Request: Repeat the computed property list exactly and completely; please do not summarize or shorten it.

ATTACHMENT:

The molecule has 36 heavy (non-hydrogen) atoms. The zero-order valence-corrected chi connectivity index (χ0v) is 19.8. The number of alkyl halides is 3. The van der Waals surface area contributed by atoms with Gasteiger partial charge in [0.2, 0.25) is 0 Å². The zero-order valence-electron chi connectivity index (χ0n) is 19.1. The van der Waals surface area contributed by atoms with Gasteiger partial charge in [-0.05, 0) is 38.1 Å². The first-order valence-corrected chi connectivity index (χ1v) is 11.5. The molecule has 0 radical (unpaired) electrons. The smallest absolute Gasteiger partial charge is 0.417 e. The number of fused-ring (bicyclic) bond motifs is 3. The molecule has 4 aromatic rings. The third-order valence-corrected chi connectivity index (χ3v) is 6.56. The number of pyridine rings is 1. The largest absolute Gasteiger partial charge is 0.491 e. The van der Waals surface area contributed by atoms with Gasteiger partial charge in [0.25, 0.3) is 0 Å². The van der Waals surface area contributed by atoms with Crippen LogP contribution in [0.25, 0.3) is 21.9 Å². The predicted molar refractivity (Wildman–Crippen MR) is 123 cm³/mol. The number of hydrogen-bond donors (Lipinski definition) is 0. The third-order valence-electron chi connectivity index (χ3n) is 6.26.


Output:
The molecule has 36 heavy (non-hydrogen) atoms. The zero-order valence-corrected chi connectivity index (χ0v) is 19.8. The number of alkyl halides is 3. The van der Waals surface area contributed by atoms with Gasteiger partial charge in [0.2, 0.25) is 0 Å². The zero-order valence-electron chi connectivity index (χ0n) is 19.1. The van der Waals surface area contributed by atoms with Gasteiger partial charge in [-0.05, 0) is 38.1 Å². The first-order valence-corrected chi connectivity index (χ1v) is 11.5. The molecule has 0 radical (unpaired) electrons. The smallest absolute Gasteiger partial charge is 0.417 e. The number of fused-ring (bicyclic) bond motifs is 3. The molecule has 4 aromatic rings. The third-order valence-corrected chi connectivity index (χ3v) is 6.56. The number of pyridine rings is 1. The largest absolute Gasteiger partial charge is 0.491 e. The van der Waals surface area contributed by atoms with Gasteiger partial charge in [0.25, 0.3) is 0 Å². The van der Waals surface area contributed by atoms with Crippen LogP contribution in [0.25, 0.3) is 21.9 Å². The predicted molar refractivity (Wildman–Crippen MR) is 123 cm³/mol. The number of hydrogen-bond donors (Lipinski definition) is 0. The third-order valence-electron chi connectivity index (χ3n) is 6.26.